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Our Stories

Patients & Families: Mary Murray

Mary Murray

“When Sheila passed, she took my heart with her.”

What was childhood like with your sister?
My mother passed away when I was 5H and my sister was 4. Our father couldn’t take care of us, so we lived with my mom’s sister’s family. We lived in Manhattan but moved to Rockaway Beach after we were adopted.

When did you become closer as sisters?
Sheila married her first husband in 1965, divorced, remarried in 1983, then divorced again in 1995. Wherever she lived, Brooklyn, Port Chester, or Rye, we saw each other every weekend. She was very independent but still very close to me.

When did Sheila get sick?
In 2010, after I quit my job, Sheila suggested that we move in together. We were both getting older and we could take care of each other. It was hard for both of us in the beginning because we were used to having our own space.

One night when Sheila came home from work, she told me that the doctor found a spot on her lungs – ground glass (Ground-glass opacities). It seemed manageable for a while. But then Sheila began to have back pain, lose weight, and complain about very sore arms.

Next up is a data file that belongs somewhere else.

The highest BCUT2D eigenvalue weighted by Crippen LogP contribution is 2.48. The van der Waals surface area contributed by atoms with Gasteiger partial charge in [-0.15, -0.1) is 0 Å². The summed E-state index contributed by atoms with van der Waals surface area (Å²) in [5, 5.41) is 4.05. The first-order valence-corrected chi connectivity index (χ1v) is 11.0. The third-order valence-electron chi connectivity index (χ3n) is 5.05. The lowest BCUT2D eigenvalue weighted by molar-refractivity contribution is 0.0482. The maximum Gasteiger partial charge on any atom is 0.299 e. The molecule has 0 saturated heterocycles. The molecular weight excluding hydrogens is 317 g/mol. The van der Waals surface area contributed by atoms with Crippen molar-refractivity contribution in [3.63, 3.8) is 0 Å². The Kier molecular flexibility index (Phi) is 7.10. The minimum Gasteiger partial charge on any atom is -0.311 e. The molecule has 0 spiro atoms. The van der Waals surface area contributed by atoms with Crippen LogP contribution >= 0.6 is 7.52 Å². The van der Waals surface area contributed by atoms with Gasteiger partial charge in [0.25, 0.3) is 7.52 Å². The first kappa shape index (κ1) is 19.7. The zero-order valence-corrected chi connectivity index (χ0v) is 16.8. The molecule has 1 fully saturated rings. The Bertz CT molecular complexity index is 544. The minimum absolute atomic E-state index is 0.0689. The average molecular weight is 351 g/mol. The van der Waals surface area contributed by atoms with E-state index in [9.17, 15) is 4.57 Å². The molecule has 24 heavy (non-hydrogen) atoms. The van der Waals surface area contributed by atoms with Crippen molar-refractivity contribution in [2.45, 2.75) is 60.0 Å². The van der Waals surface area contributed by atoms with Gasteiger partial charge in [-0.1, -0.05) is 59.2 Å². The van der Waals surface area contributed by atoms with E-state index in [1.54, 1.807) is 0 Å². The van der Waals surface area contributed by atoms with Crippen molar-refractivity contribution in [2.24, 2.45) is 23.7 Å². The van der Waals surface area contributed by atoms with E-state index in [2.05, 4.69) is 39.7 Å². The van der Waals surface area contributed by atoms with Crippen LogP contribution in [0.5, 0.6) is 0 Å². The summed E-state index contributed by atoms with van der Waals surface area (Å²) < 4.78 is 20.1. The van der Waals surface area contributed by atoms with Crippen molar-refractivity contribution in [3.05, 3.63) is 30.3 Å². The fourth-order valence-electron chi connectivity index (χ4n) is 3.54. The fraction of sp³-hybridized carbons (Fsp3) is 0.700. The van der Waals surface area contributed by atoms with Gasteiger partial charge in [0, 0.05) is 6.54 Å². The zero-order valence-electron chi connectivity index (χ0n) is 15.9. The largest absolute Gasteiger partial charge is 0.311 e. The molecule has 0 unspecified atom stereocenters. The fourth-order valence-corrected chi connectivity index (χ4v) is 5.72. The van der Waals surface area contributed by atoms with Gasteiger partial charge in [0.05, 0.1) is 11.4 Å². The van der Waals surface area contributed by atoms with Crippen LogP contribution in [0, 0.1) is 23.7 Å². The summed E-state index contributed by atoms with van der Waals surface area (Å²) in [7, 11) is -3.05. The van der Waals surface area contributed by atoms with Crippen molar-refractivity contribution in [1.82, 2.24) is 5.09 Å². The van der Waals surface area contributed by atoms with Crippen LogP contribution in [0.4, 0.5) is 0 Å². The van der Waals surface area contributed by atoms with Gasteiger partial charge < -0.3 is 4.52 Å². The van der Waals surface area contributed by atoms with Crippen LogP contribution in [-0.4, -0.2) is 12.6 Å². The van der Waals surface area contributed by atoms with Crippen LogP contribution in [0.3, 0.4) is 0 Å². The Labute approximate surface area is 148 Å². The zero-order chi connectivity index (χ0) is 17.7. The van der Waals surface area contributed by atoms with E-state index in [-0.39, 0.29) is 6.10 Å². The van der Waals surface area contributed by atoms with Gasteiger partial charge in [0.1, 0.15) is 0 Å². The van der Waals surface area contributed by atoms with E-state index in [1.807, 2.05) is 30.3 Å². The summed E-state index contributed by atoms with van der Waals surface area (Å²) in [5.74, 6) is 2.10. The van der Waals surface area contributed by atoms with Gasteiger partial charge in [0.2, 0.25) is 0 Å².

Sheila decided to go to urgent care where the attending doctor told her she had cancer. Then her pulmonary doctor confirmed stage-four lung cancer. When she told me that night, I made a commitment to direct all of my energy towards her care.

When did she go to Calvary Hospital?
Sheila had several surgeries and also received radiation. At one point, her oncologist said he did not see any new cancer cells. However, it became more difficult for Sheila to walk, and she got worse. She was in and out of the hospital.

On August 3, 2017, she was discharged from the hospital again and her attending doctor said there was nothing else he could do for her. He told her she was dying.

At first, I tried to care for her at home with help from VNS, but it became more complicated. At one point, they suggested that I take her to Calvary Hospital.

Sheila was admitted to Calvary Hospital on August 11, 2017. Sheila was cared for at Calvary for over 11 weeks and there were times she wanted to go home. I wished I could have kept her at home. Even if I was provided with nurses 24 hours a day, it wouldn’t have mattered. I couldn’t provide the same care she received at Calvary.

When she was still lucid, Sheila said to me,“Everyone at Calvary treats me so well.” I was so happy Sheila knew she was well taken care of.

Mary Murray